Holtrop S.L.P. blog

This is the second article in our series on the administrative obstacles that developers of renewable energy projects in Spain face when seeking approval for their projects.

At the end of our last article, we posed two questions regarding the requirement to place a financial guarantee prior to commencing the application process. Firstly, assuming the application is successful and the guarantee is cancelled, the effective application fee is €0. How then do the authorities recover their costs? Secondly, is it fair or desirable to require an entity that voluntarily desists with an application to forfeit the entirety of the guarantee?

In this article, we explore these questions.

The obvious answer to the first is that the authorities take a cut of the revenues derived from the electrical system. Red Eléctrica de España, for example, charges an ‘operations fee’ of approximately 1.05% of the final cost of electricity provided (the final fee will depend on the precise nature of the consumer and their location in the grid). This fee is charged to every consumer of the electricity, and is designed to cover REE’s costs incurred in operating the transportation network. This means that consumers are, in part, subsidizing the costs that REE has incurred in processing connection applications – both successful and unsuccessful. Similar fees are charged by the operators of the distribution networks (which, as we discussed in our earlier article, follow broadly the same administrative rules as REE).

If we were using a ‘user pays’ model, the obligation to pay for the application costs would properly fall upon the owner of the plant whose application has been processed. The current system clearly results in certain entities – for example, households and other end users – subsidizing the costs of both authorities and producers through higher electricity prices. Similarly, one would assume that the bank guarantees forfeited by unsuccessful applicants go some way in compensating the authorities for the costs involved in the application process; also resulting in a violation of the ‘user pays’ principle (unless in the unlikely event that the amount of the bank guarantee equates exactly to the amount of costs incurred in processing the unsuccessful application). At a conceptual level, then, we need to more to the second question: why should end users and unsuccessful applicants be required to subsidize successful applications?

One possible answer is that only sufficiently-qualified entities should be making applications in the first place. If a guarantee is executed against an unsuccessful applicant, this is an indication of that applicant’s unsuitability. Whilst we can understand this argument – and indeed, in some cases it is probably fair – it fails to take into account situations in which a project starts off being viable but later, for reasons unrelated to the applicant, ceases being so. In these circumstances the project owner has to decide whether to keep going with a sub-optimal project or accept the loss of the guarantee. Given the guarantee represents a lot of money, it is logical to expect that various projects continue with the application process even though they are not optimal. This is clearly a perverse outcome caused by the current system.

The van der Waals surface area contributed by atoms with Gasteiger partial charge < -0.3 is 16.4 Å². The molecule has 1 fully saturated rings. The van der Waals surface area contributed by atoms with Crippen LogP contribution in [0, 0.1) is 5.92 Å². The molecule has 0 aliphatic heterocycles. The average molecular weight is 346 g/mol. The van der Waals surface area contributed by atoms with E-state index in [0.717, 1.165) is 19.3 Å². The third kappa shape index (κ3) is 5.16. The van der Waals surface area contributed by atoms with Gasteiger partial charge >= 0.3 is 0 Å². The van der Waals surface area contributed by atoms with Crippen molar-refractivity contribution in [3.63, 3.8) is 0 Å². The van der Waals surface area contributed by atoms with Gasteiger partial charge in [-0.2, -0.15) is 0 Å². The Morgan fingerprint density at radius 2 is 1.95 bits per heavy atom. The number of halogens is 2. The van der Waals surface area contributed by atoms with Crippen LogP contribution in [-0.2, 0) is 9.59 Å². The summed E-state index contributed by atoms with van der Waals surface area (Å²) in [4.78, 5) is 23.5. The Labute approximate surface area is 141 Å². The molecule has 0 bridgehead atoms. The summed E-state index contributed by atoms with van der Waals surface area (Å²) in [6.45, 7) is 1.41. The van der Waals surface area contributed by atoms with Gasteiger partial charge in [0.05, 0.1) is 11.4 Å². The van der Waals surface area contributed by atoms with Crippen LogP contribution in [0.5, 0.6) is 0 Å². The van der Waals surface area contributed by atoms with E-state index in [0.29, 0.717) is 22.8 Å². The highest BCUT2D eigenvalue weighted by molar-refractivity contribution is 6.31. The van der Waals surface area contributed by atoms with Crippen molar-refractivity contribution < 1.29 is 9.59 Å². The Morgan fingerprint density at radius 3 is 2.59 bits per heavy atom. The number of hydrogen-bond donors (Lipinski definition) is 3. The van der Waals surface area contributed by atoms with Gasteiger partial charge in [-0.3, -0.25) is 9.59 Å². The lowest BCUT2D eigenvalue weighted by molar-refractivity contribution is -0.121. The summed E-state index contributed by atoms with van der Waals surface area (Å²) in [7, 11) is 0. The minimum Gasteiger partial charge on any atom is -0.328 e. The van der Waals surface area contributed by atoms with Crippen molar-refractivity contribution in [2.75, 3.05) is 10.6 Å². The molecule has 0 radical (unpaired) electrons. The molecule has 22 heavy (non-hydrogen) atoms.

Another answer is that end users are the ones actually consuming energy, so they should be responsible for bearing the costs of the application processes for successful applicants. Although we have some sympathy for this line of thought, it neglects to consider that the producers themselves make money (sometimes, lots of money) from the production of electricity. This money ultimately comes from end users. Why, then, should the end user be required to pay not only for the product, but also for the producer’s costs incurred in creating that product? A fairer solution would be to make the project owner solely responsible for paying the application costs, costs which they can then recover through the operation of their plant. Going one step further, producers will already recuperate their costs from consumers via the sale of their energy on the wholesale market; why, then, should producers not have to cover their own application fee costs?

In our next article in this series, we explore the application processes in two other jurisdictions and ask whether these models could work in Spain.